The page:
I’ve also surrounded myself throughout my life with brilliant, interesting, strong, creative women. I’m married to one! My best friends are all that way! I think it’s about having a really good support network. But hopefully more and more, your support network will come from your peers and your leaders too, because they’ll be more open and understanding of the differences that we all have, and how actually it’s a credit and a benefit to have those differences under one roof.

Mofilm is a very international business – how do you approach working within such a global network?

I think ‘travel’ within a business context used to be seen as a huge benefit. You get the glamour of jumping on a plane and going to a glossy location to shoot something or for an all-expenses-paid meeting. But as we’re becoming more ethically and financially conscious, it’s just unnecessary, actually. So I think these excesses should no longer be the ‘norm’.

Certainly that’s never been truer for me than at Mofilm, because we have these creators all around the world, building local content that resonates with a specific audience. We don’t need to clock up air miles to know that. We’ve got technology that allows us to attend shoots via a stream should we need – it’s not psychologically the same as being there, but once you adapt it does the job. We’ve got all this brilliant networking and conferencing technology that allows us to put our filmmakers face-to-face with our clients. It’s a faster, slicker way of working, it’s more efficient, and you can spend more time doing ‘the work’, rather than ‘the travel’.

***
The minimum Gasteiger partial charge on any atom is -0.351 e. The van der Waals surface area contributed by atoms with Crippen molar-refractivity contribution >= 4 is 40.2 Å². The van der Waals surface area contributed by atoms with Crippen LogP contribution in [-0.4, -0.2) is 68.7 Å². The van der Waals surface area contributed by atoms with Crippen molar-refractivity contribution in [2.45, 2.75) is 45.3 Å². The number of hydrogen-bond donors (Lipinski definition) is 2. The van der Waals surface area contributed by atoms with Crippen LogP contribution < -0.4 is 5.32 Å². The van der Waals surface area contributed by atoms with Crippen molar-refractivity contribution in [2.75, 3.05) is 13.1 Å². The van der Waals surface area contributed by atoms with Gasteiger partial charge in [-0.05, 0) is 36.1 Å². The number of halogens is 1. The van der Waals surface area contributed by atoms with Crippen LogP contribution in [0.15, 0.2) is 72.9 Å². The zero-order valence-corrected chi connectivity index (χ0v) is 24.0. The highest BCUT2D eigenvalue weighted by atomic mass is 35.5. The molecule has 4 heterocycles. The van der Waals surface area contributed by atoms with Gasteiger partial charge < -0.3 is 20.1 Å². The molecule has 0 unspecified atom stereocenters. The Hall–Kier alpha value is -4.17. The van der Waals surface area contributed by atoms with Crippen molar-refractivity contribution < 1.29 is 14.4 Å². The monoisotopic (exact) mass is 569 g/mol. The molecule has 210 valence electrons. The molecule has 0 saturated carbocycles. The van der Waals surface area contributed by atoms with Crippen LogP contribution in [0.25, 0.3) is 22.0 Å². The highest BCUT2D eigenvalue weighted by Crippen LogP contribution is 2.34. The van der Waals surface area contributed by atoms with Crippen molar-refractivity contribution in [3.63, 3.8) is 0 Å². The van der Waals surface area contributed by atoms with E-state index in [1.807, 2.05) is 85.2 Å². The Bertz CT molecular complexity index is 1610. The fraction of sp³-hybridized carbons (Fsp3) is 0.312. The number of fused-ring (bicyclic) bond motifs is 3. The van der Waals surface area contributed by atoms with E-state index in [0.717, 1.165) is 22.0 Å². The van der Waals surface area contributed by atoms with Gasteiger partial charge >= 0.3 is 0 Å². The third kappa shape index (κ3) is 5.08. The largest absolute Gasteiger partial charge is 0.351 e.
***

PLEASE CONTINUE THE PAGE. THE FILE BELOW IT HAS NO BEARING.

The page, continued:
Moving from ‘global travel’ to more ‘local travel’ – you moved to Brighton pretty early on in your career but still have worked in London for most of it. How have you survived?

The first thing is that – if you can – working from home on a flexible basis really does help. And I find I’m my most productive from home – particularly since having babies, actually – because you really do have to make the most of every minute you have. As everyone will have found recently, being on lockdown, you don’t have as many water-cooler moments and you can just get shit done.

And that’s the same with commuting. I make use of all the minutes I have sitting still on the train. Sometimes having a solid hour to focus on a piece of work is really welcome. For me it’s actually 2 hours door-to-door, which to a lot of people sounds like an arse of a journey. But it is some ‘me-time’ – having that time to myself is actually really brilliant.

With flexible working coming in and more people wondering whether it’s time to move out of London, I’m sure people will be delighted to hear that…

You have to try and embrace it. And it’s also a cultural thing – back in the day you were all sitting at your desk waiting for the first brave mug to stand up and leave. It’s nice to spend time in person with other people, to build company culture, to have that physical interaction and that chemistry. But if you don’t need to be there, don’t be there.

That’s what we’ve learnt from this unique period in time. But we’ve also learnt that if you don’t need to be there, you can still get a lot done working remotely – in fact, often you can get more done. The way this industry works, typically you have to put in a lot of hours to get stuff done well. So we should all embrace the flexibility to juggle work around your life.